Each compartment of my triple slow cooker is 1.3 litres, so to make matters simple, and after a little trial and error, I worked out that the optimum amount of flour to make a loaf of really good bread in it is 260g. I started at 350g, and upon seeing how splendidly it rose, reduced it down – my first attempt ended up with dough stuck to the lid of the cooker, trying fervently to escape! If your slow cooker is larger than mine, you can pop the dough in a loaf tin.
This bread does not need to rise or prove as it does all that in the slow cooker, but for best results, when you turn your cooker on for 20 minutes to preheat, you can leave the dough to rise a little to give it a headstart.
You will also need baking or greaseproof paper, for the best results.
Now with all that in mind, let’s make the simplest, softest bread you’ve ever made! Once you have the hang of it, you can add all sorts to it – I have made mine with beer, coconut milk, orange juice, beetroot juice, spinach and an array of herbs and spices, but before we play around too much, it’s important to crack the basics.
Grab a large mixing bowl, and weigh in the flour carefully. Add the yeast and salt and mix well to combine.
Make a well – a sort of hole – in the centre and add most of the water. Using a blunt knife (like a butter, palette or standard dinner knife), mix the flour and liquid together, starting from the wet middle and working it out to the dry edges, to form a dough. You may find you do not need all of the liquid – not all flours are created equal.
Heavily flour your worktop – a third of a cup of flour or a generous handful – and tip the dough onto it. Lightly oil your hands – this will stop the dough from sticking to them, and incorporating a little fat into your bread baking also helps the crumb structure to form or some science like that. It’s a good thing, anyway. Knead the dough for a few minutes – common wisdom suggests 10 minutes, but you will need strong shoulders to pull this off, so 3 or 4 will do if you put your back into it. To knead, I find it best to visualize an assailant; if that kind of thing doesn’t trigger you, or if it does, I’m very sorry, this is just what works for me. First, drive your palm into the dough and push it away from you like a mugger trying to nick your mobile phone on a dark night. POW! Grab it by the scruff of the neck at the back and pull it back towards you. Flip it over. Throw it down. Whack it again. BAM! This should feel satisfying and slightly bizarre. Repeat, putting your back into it, really driving the force of your forearm and shoulder into it, until you feel it start to spring to life beneath your hands. If it starts to stick, add a tad more flour.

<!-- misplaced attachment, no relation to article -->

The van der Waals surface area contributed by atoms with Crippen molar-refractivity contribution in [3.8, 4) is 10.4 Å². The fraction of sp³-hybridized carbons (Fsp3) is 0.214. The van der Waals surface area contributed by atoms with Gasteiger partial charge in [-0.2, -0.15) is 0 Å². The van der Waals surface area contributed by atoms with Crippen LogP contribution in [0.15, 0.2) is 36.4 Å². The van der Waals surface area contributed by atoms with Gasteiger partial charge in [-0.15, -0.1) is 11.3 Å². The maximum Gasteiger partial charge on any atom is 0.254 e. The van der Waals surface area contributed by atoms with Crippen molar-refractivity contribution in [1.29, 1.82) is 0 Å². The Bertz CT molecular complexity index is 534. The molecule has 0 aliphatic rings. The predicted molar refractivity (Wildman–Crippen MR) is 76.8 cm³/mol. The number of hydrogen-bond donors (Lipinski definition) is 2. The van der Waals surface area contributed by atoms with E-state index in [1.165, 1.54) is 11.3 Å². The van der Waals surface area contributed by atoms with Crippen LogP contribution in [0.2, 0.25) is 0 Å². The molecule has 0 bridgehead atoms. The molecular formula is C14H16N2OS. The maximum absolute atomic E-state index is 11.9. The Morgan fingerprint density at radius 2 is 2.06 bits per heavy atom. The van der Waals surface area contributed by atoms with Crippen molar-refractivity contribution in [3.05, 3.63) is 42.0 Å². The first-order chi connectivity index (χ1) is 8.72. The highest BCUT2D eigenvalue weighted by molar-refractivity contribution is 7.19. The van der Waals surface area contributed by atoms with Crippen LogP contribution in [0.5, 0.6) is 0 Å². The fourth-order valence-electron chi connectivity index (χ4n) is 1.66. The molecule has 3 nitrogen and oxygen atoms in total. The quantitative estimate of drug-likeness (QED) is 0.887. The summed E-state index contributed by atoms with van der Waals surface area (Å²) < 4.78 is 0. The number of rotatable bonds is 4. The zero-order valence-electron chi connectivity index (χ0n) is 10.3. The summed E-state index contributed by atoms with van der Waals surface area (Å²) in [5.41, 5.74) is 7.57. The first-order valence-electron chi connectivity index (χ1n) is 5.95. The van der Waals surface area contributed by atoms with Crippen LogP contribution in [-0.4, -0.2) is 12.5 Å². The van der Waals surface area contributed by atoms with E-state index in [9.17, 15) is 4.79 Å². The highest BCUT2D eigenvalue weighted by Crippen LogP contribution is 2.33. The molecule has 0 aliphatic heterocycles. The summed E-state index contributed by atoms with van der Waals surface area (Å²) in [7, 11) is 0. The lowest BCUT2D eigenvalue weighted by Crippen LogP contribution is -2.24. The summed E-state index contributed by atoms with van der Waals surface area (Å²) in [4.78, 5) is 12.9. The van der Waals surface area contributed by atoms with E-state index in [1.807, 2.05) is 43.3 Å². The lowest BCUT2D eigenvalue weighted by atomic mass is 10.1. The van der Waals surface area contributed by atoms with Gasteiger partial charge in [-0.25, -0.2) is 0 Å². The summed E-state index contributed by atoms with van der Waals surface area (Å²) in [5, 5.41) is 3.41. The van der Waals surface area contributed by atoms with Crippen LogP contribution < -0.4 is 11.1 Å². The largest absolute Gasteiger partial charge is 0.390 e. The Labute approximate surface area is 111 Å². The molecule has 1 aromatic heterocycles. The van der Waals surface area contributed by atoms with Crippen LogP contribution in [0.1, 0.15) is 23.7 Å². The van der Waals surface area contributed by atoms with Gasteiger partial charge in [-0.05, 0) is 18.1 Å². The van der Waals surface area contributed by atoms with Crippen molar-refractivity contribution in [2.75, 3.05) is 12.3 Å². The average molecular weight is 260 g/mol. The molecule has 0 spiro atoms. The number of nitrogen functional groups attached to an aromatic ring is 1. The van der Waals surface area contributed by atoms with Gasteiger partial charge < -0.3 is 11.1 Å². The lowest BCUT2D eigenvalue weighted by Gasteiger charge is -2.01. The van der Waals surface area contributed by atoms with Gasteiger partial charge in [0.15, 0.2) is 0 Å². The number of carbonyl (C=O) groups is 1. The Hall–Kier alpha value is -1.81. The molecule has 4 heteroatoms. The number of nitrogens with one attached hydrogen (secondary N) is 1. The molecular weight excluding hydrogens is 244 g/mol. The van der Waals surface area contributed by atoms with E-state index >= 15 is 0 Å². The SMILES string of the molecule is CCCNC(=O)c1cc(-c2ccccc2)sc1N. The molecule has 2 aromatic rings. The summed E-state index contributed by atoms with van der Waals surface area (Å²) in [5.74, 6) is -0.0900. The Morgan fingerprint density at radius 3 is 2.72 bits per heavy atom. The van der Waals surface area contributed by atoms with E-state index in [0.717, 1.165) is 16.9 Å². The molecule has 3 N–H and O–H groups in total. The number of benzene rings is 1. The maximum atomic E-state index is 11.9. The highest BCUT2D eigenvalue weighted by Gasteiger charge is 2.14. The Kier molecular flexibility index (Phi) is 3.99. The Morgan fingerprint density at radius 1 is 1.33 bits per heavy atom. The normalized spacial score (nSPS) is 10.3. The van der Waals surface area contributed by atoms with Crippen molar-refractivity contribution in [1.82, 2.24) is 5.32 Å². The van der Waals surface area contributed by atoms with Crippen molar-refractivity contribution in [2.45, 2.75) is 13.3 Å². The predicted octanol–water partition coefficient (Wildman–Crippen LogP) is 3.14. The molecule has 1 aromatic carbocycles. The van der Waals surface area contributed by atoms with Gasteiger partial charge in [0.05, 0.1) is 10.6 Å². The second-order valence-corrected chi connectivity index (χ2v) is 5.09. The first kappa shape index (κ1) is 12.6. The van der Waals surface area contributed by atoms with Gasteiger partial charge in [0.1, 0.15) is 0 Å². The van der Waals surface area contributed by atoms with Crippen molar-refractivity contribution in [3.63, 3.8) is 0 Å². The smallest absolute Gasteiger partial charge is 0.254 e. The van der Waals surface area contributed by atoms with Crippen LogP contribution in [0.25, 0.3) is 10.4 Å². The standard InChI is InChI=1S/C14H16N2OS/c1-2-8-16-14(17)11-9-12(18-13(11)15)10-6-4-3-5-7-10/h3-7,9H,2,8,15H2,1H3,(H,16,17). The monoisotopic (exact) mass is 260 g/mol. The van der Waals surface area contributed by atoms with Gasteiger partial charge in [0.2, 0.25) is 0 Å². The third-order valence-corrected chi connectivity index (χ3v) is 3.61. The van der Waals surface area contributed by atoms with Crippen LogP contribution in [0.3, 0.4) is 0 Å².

Set to one side for 20 minutes to relax a little after you’ve duffed it about a bit. You both kinda need a rest now.
Lightly grease a piece of greaseproof paper big enough to line your slow cooker pot with the edges poking out, then pop it in – it doesn’t have to be neat, the bread will see to that as it expands. Drop the dough in on top of the paper, pop the lid on, and set a timer for an hour and 30 minutes. Walk away.
Then, 90 minutes later, go back to your bread. Gently gently remove it from the slow cooker. Peel away the greaseproof paper and turn the bread over, so the odd-looking undercooked side is now on the bottom. Pop it back in for the remaining 40 minutes.
When the time is up, remove the bread from the slow cooker and give it a tap on the top. It should feel light and sound hollow, if it doesn’t, pop it back in for 20 more minutes. The steam/heat trapped in the slow cooker means that it won’t dry out the way that conventional bread does in the oven, in fact, you should notice that it is a lot softer and squidgier than crusty oven-baked bread, and that to me is part of its appeal.
When well and truly done, remove from the cooker, allow to cool on a wire rack for 20 minutes, then slice and enjoy.
This bread will keep, well wrapped, for 3 days in a cool dry place. It can be frozen for up to 3 months, then toasted from frozen.
© Jack Monroe, 2020